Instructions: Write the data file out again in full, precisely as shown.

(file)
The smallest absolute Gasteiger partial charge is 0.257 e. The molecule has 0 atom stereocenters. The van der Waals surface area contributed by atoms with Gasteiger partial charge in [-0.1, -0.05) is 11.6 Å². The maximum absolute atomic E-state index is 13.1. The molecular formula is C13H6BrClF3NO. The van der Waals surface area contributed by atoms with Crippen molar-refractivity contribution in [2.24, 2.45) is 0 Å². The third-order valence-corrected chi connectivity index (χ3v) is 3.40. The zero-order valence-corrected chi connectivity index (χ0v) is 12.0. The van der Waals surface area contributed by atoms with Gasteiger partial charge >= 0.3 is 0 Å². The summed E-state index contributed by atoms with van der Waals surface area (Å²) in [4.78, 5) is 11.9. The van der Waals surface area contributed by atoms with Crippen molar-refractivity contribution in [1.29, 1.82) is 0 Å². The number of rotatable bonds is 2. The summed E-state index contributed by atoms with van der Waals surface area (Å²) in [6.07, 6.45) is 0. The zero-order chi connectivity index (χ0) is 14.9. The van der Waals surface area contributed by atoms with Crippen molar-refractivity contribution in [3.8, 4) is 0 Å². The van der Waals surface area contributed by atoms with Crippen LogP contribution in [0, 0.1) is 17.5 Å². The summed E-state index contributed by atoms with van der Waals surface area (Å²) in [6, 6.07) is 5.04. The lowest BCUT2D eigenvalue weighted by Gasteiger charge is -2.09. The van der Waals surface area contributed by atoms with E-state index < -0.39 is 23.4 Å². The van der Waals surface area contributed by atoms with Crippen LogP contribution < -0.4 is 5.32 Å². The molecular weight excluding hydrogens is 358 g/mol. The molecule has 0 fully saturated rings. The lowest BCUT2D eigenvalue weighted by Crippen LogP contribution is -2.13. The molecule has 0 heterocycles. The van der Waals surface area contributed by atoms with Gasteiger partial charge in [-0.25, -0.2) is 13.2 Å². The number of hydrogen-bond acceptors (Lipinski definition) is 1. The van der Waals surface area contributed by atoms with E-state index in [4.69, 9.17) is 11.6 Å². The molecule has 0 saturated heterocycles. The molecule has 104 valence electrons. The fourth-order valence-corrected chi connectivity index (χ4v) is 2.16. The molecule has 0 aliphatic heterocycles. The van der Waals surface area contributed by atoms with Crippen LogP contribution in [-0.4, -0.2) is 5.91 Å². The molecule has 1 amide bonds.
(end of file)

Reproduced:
The smallest absolute Gasteiger partial charge is 0.257 e. The molecule has 0 atom stereocenters. The van der Waals surface area contributed by atoms with Gasteiger partial charge in [-0.1, -0.05) is 11.6 Å². The maximum absolute atomic E-state index is 13.1. The molecular formula is C13H6BrClF3NO. The van der Waals surface area contributed by atoms with Crippen molar-refractivity contribution in [2.24, 2.45) is 0 Å². The third-order valence-corrected chi connectivity index (χ3v) is 3.40. The zero-order valence-corrected chi connectivity index (χ0v) is 12.0. The van der Waals surface area contributed by atoms with Gasteiger partial charge >= 0.3 is 0 Å². The summed E-state index contributed by atoms with van der Waals surface area (Å²) in [4.78, 5) is 11.9. The van der Waals surface area contributed by atoms with Crippen molar-refractivity contribution in [1.29, 1.82) is 0 Å². The number of rotatable bonds is 2. The summed E-state index contributed by atoms with van der Waals surface area (Å²) in [6.07, 6.45) is 0. The zero-order chi connectivity index (χ0) is 14.9. The van der Waals surface area contributed by atoms with Crippen molar-refractivity contribution in [3.8, 4) is 0 Å². The van der Waals surface area contributed by atoms with Crippen LogP contribution in [0, 0.1) is 17.5 Å². The summed E-state index contributed by atoms with van der Waals surface area (Å²) in [6, 6.07) is 5.04. The lowest BCUT2D eigenvalue weighted by Gasteiger charge is -2.09. The van der Waals surface area contributed by atoms with E-state index < -0.39 is 23.4 Å². The van der Waals surface area contributed by atoms with Crippen LogP contribution < -0.4 is 5.32 Å². The molecular weight excluding hydrogens is 358 g/mol. The molecule has 0 fully saturated rings. The lowest BCUT2D eigenvalue weighted by Crippen LogP contribution is -2.13. The molecule has 0 heterocycles. The van der Waals surface area contributed by atoms with Gasteiger partial charge in [-0.25, -0.2) is 13.2 Å². The number of hydrogen-bond acceptors (Lipinski definition) is 1. The van der Waals surface area contributed by atoms with E-state index in [4.69, 9.17) is 11.6 Å². The molecule has 0 saturated heterocycles. The molecule has 104 valence electrons. The fourth-order valence-corrected chi connectivity index (χ4v) is 2.16. The molecule has 0 aliphatic heterocycles. The van der Waals surface area contributed by atoms with Crippen LogP contribution in [-0.4, -0.2) is 5.91 Å². The molecule has 1 amide bonds.